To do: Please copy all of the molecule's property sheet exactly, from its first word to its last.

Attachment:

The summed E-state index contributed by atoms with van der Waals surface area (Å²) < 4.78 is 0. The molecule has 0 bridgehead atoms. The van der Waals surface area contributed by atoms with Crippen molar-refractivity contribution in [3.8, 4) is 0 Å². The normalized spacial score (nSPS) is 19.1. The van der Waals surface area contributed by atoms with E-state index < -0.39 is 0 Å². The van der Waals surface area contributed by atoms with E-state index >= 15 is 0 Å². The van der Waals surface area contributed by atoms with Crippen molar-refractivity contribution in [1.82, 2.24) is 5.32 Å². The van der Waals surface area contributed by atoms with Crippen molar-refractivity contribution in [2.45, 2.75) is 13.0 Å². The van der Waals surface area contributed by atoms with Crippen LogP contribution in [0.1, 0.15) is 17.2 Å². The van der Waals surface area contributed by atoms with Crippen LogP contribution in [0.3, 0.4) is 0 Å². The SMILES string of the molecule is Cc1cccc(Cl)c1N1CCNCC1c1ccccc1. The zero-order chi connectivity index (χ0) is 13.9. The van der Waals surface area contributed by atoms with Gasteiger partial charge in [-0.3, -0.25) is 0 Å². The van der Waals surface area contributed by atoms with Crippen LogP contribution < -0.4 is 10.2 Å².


The summed E-state index contributed by atoms with van der Waals surface area (Å²) < 4.78 is 0. The molecule has 0 bridgehead atoms. The van der Waals surface area contributed by atoms with Crippen molar-refractivity contribution in [3.8, 4) is 0 Å². The normalized spacial score (nSPS) is 19.1. The van der Waals surface area contributed by atoms with E-state index < -0.39 is 0 Å². The van der Waals surface area contributed by atoms with E-state index >= 15 is 0 Å². The van der Waals surface area contributed by atoms with Crippen molar-refractivity contribution in [1.82, 2.24) is 5.32 Å². The van der Waals surface area contributed by atoms with Crippen molar-refractivity contribution in [2.45, 2.75) is 13.0 Å². The van der Waals surface area contributed by atoms with Crippen LogP contribution in [0.1, 0.15) is 17.2 Å². The van der Waals surface area contributed by atoms with Crippen LogP contribution in [0.3, 0.4) is 0 Å². The SMILES string of the molecule is Cc1cccc(Cl)c1N1CCNCC1c1ccccc1. The zero-order chi connectivity index (χ0) is 13.9. The van der Waals surface area contributed by atoms with Gasteiger partial charge in [-0.3, -0.25) is 0 Å². The van der Waals surface area contributed by atoms with Crippen LogP contribution < -0.4 is 10.2 Å².